Medical Center Physician Appears in Court on Child Pornography Charges
GALVESTON, TX—A pediatric oncologist at The University of Texas M.D. Anderson Cancer Center has been permitted release with several conditions following his arrest on charges of receipt and possession of child pornography, announced U.S. Attorney Kenneth Magidson.
Dennis Patrick Meehan Hughes, 49, of Pearland, appeared in federal court this afternoon for a detention and probably cause hearing before U.S. Magistrate Judge John Froeschner in Galveston. While the government moved for detention, the defense rebutted the presumption he be detained. Judge Froeschner found there was probable cause to believe Hughes committed the crimes alleged, but permitted his release, believing sufficient conditions could be imposed that would assure the safety of the community and his presence at all future court appearances. The court ordered Hughes to wear a GPS monitor at all times, not to access the Internet, surrender his passport, have no unsupervised contact with minors (except his children) and not be near places where children regularly congregate, such as schools and parks.
Law enforcement executed a federal search warrant at the residence of Hughes on June 5, 2015, after an investigation suggested he was accessing files from a website known to contain child pornography. At that time, his computers and other items were seized and he was arrested.
The criminal complaint alleges Hughes received and possessed numerous images of child pornography, to include prepubescent girls with their genitals lasciviously displayed. Some of the images also depicted young girls being penetrated, both orally and vaginally, according to the allegations. At the hearing today, the government also offered evidence that images of child pornography were found on his work computer as well.
Testimony revealed Hughes participated in numerous activities that gave him access to children. He has minor children of his own and has been an assistant coach for the Pearland Little League for the past several years. Further testimony revealed an incident in 2014 during which he pushed a child to the ground. As a result, Hughes was prohibited from being a head coach in 2015, according to testimony.
Additional information was also presented that Hughes regularly participates in childrens’ activities at St. Vincent de Paul Catholic School including the Lord’s Day Program in which he sings songs in a classroom with children. In addition, Hughes was allegedly scheduled to participate in their vacation bible school later this month. He was also a regular fixture at the children’s chapel and was known to take pictures of the children at the school.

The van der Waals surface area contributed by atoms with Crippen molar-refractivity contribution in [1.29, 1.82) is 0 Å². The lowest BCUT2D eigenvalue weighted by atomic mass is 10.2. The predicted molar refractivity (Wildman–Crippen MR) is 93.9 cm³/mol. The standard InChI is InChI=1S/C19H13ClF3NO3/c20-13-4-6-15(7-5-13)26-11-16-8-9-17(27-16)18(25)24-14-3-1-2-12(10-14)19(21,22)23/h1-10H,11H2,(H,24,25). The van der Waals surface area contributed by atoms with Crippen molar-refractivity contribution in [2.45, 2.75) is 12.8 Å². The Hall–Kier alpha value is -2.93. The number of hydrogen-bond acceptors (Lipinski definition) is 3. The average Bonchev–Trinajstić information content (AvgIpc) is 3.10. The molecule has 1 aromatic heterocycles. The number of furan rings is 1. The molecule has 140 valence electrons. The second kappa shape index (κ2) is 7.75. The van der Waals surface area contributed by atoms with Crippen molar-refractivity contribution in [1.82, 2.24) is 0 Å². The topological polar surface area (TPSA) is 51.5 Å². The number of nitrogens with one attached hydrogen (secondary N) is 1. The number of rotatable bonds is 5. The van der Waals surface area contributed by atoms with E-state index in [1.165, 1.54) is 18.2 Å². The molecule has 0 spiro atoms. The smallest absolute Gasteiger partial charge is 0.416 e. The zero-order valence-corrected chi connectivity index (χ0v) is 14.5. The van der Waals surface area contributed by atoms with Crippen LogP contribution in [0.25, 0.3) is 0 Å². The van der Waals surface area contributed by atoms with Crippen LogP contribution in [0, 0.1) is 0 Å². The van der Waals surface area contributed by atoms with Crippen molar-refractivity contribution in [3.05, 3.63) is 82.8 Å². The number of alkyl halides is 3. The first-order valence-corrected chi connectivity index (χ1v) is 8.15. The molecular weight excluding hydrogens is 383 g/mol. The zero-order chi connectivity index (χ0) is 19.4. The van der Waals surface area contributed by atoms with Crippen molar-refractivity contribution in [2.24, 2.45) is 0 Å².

While the facts presented in court demonstrated he had regular and frequent access to minor children through work, church and community activities, no evidence was presented today that suggested he had any inappropriate sexual contact with them.
If convicted, he faces up to 20 years for possession of child pornography and up to five years for the receipt as well as a possible $250,000 maximum fine. Upon conviction and completion of any prison term imposed, Hughes would also face a maximum of life on supervised release during which the court can impose a number of special conditions designed to protect the children and prohibit the use of the Internet. He would be required to register as a sex offender.
The allegations against Hughes are the result of an investigation conducted by members of the Houston FBI, Pearland Police Department, Texas Department of Public Safety and the University of Texas Police Department.
This case, prosecuted by Assistant U.S. Attorney Sherri Zack, was brought as part of Project Safe Childhood, a nationwide initiative launched in May 2006 by the Department of Justice to combat the growing epidemic of child sexual exploitation and abuse. Led by the United States Attorneys’ Offices and the Criminal Division’s Child Exploitation and Obscenity Section, Project Safe Childhood marshals federal, state and local resources to locate, apprehend and prosecute individuals who sexually exploit children, and to identify and rescue victims. For more information about Project Safe Childhood, please visit www.usdoj.gov/psc. For more information about Internet safety education, please visit www.usdoj.gov/psc and click on the tab “resources.”